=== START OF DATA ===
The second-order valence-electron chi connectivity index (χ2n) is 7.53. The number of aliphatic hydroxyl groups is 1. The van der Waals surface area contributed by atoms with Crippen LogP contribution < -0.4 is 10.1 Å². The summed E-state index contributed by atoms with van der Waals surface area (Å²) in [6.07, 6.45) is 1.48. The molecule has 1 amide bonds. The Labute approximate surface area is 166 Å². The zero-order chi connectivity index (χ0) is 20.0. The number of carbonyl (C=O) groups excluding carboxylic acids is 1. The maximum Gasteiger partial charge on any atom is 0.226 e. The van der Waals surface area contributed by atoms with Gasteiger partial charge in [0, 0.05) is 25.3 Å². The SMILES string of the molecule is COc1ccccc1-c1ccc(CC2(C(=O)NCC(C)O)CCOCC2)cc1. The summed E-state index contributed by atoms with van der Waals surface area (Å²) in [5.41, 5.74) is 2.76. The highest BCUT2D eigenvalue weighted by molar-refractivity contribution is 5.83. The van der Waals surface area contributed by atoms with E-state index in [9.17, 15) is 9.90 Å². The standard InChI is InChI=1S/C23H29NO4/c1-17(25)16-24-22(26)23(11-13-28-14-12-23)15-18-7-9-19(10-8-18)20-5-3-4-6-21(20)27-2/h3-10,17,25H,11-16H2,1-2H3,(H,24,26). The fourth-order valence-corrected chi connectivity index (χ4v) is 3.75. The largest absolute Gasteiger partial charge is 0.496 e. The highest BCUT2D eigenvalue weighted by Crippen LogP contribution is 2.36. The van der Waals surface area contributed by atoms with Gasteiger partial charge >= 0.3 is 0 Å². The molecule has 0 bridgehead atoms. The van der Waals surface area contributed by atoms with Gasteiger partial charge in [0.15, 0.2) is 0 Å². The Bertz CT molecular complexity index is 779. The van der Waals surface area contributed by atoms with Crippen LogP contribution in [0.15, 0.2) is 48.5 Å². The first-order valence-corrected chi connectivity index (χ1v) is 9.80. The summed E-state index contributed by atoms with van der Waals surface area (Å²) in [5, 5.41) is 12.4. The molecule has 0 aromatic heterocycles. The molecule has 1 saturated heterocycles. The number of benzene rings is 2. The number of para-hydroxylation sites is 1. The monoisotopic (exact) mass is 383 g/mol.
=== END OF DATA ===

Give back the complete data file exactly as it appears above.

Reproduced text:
The second-order valence-electron chi connectivity index (χ2n) is 7.53. The number of aliphatic hydroxyl groups is 1. The van der Waals surface area contributed by atoms with Crippen LogP contribution < -0.4 is 10.1 Å². The summed E-state index contributed by atoms with van der Waals surface area (Å²) in [6.07, 6.45) is 1.48. The molecule has 1 amide bonds. The Labute approximate surface area is 166 Å². The zero-order chi connectivity index (χ0) is 20.0. The number of carbonyl (C=O) groups excluding carboxylic acids is 1. The maximum Gasteiger partial charge on any atom is 0.226 e. The van der Waals surface area contributed by atoms with Gasteiger partial charge in [0, 0.05) is 25.3 Å². The SMILES string of the molecule is COc1ccccc1-c1ccc(CC2(C(=O)NCC(C)O)CCOCC2)cc1. The summed E-state index contributed by atoms with van der Waals surface area (Å²) in [5.41, 5.74) is 2.76. The highest BCUT2D eigenvalue weighted by molar-refractivity contribution is 5.83. The van der Waals surface area contributed by atoms with E-state index in [9.17, 15) is 9.90 Å². The standard InChI is InChI=1S/C23H29NO4/c1-17(25)16-24-22(26)23(11-13-28-14-12-23)15-18-7-9-19(10-8-18)20-5-3-4-6-21(20)27-2/h3-10,17,25H,11-16H2,1-2H3,(H,24,26). The fourth-order valence-corrected chi connectivity index (χ4v) is 3.75. The largest absolute Gasteiger partial charge is 0.496 e. The highest BCUT2D eigenvalue weighted by Crippen LogP contribution is 2.36. The van der Waals surface area contributed by atoms with Gasteiger partial charge >= 0.3 is 0 Å². The molecule has 0 bridgehead atoms. The van der Waals surface area contributed by atoms with Gasteiger partial charge in [0.15, 0.2) is 0 Å². The Bertz CT molecular complexity index is 779. The van der Waals surface area contributed by atoms with Crippen LogP contribution in [0.15, 0.2) is 48.5 Å². The first-order valence-corrected chi connectivity index (χ1v) is 9.80. The summed E-state index contributed by atoms with van der Waals surface area (Å²) in [5, 5.41) is 12.4. The molecule has 0 aromatic heterocycles. The molecule has 1 saturated heterocycles. The number of benzene rings is 2. The number of para-hydroxylation sites is 1. The monoisotopic (exact) mass is 383 g/mol.